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The comparison of the interpersonal action component of woman-centred care reported by healthy pregnant women in different sized practices in the Netherlands: a cross-sectional study

Publicatie van Kenniscentrum Zorginnovatie
J.A.C.A. Fontein-Kuipers, A.H.E. Beeck,van, | Artikel | Publicatiedatum: 03 september 2020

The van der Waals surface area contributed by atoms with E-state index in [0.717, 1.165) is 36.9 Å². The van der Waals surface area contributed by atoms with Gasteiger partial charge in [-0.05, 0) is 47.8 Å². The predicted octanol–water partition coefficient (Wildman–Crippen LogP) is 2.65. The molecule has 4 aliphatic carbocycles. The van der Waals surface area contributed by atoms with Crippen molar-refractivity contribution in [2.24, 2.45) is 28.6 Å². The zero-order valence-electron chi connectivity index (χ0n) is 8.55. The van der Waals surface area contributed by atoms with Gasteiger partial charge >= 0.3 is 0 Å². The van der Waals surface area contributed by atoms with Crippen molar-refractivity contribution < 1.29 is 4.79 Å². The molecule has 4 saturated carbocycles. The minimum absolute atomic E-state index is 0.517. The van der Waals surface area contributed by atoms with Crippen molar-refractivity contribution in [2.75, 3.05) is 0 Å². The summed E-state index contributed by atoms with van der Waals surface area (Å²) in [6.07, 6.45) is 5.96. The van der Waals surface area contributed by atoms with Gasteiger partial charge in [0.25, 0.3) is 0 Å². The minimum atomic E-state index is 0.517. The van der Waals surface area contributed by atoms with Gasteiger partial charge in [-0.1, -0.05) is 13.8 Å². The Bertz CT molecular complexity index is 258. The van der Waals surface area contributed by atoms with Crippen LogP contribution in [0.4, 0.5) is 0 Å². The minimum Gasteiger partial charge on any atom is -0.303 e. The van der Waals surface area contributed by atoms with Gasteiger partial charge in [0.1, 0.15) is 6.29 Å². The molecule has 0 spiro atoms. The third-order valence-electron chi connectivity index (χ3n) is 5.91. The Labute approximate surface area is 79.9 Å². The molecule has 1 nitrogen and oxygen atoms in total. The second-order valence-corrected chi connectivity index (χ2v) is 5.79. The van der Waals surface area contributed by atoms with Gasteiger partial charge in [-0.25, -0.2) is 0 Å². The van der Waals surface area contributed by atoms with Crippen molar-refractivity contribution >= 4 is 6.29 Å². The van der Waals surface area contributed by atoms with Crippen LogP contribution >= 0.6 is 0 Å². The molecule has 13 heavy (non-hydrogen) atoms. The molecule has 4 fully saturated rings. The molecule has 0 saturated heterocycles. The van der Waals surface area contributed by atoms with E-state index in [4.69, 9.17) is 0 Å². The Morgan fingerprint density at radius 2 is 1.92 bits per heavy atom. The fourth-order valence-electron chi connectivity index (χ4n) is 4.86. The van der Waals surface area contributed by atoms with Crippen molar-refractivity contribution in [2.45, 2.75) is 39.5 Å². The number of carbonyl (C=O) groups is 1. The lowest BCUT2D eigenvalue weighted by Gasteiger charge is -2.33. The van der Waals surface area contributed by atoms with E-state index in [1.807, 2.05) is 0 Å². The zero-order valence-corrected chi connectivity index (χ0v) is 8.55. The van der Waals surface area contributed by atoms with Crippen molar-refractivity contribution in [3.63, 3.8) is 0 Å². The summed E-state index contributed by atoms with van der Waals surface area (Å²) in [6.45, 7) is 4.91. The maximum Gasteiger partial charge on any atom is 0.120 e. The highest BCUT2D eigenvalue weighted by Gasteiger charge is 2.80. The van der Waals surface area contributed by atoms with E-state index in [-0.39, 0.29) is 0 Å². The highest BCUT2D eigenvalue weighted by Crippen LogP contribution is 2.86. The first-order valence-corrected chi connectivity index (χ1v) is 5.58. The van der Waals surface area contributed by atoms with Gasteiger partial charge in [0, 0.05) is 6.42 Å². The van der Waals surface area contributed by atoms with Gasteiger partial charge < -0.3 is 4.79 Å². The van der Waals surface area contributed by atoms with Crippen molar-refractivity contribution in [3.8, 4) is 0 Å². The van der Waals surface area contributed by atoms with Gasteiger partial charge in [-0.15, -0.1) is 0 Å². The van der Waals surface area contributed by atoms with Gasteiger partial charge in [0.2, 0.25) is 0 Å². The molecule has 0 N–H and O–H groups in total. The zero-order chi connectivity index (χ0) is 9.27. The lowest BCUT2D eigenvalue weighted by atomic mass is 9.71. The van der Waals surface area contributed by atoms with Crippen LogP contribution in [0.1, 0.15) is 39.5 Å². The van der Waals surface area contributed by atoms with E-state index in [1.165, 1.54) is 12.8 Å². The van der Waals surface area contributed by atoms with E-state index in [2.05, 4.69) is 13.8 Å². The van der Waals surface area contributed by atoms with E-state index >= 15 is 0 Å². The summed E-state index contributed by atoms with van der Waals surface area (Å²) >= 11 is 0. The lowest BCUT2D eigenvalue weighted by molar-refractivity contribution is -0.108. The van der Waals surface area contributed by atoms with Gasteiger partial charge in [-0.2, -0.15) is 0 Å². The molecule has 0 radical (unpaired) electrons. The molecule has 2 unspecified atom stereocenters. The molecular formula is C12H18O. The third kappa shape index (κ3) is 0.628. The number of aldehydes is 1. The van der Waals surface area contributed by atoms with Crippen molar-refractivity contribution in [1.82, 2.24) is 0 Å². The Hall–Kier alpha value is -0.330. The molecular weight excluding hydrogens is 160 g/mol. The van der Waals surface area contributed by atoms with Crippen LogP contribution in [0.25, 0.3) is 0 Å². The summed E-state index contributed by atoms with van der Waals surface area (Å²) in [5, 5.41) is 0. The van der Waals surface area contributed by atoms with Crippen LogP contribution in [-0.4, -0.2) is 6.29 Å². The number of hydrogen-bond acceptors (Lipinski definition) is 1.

Background The number of interventions is lower, and the level of satisfaction is higher among women who receive midwife-led primary care from one or two midwives, compared to more midwives. This suggests that midwives in small-sized practices practice more women centred. This has yet to be explored. Objective To examine pregnant women’s perceptions, of the interpersonal action component of woman-centred care by primary care midwives, working in different sized practices. Methods A cross-sectional study using the Client Centred Care Questionnaire (CCCQ), administered during the third trimester of pregnancy among Dutch women receiving midwife-led primary care from midwives organised in small-sized practices (1−2 midwives), medium-sized (3−4 midwives) and large-sized practices (≥5 midwives). A Welch ANOVA with post hoc Bonferroni correction was performed to examine the differences. Results 553 completed questionnaires were received from 91 small-sized practices/104 women, 98 medium-sized practices/258 women and 65 large-sized practices/191 women. The overall sum scores varied between 57–72 on a minimum/maximum scoring range of 15–75. Women reported significantly higher woman-centred care scores of midwives in small-sized practices (score 70.7) compared with midwives in medium-sized practices (score 63.6) (p < .001) and large-sized practices (score 57.9) (p < .001), showing a large effect (d .88; d 1.56). Women reported statistically significant higher woman-centred care scores of midwives in medium-sized practices compared with large-sized practices (p < .001), showing a medium effect (d .69). Conclusion There is a significant variance in woman-centred care based on women’s perceptions of woman-midwife interactions in primary care midwifery, with highest scores reported by women receiving care from a maximum of two midwives. Although the CCCQ scores of all practices are relatively high, the significant differences in favour of small-sized practices may contribute to moving woman-centred care practice from ‘good’ to ‘excellent’ practice.

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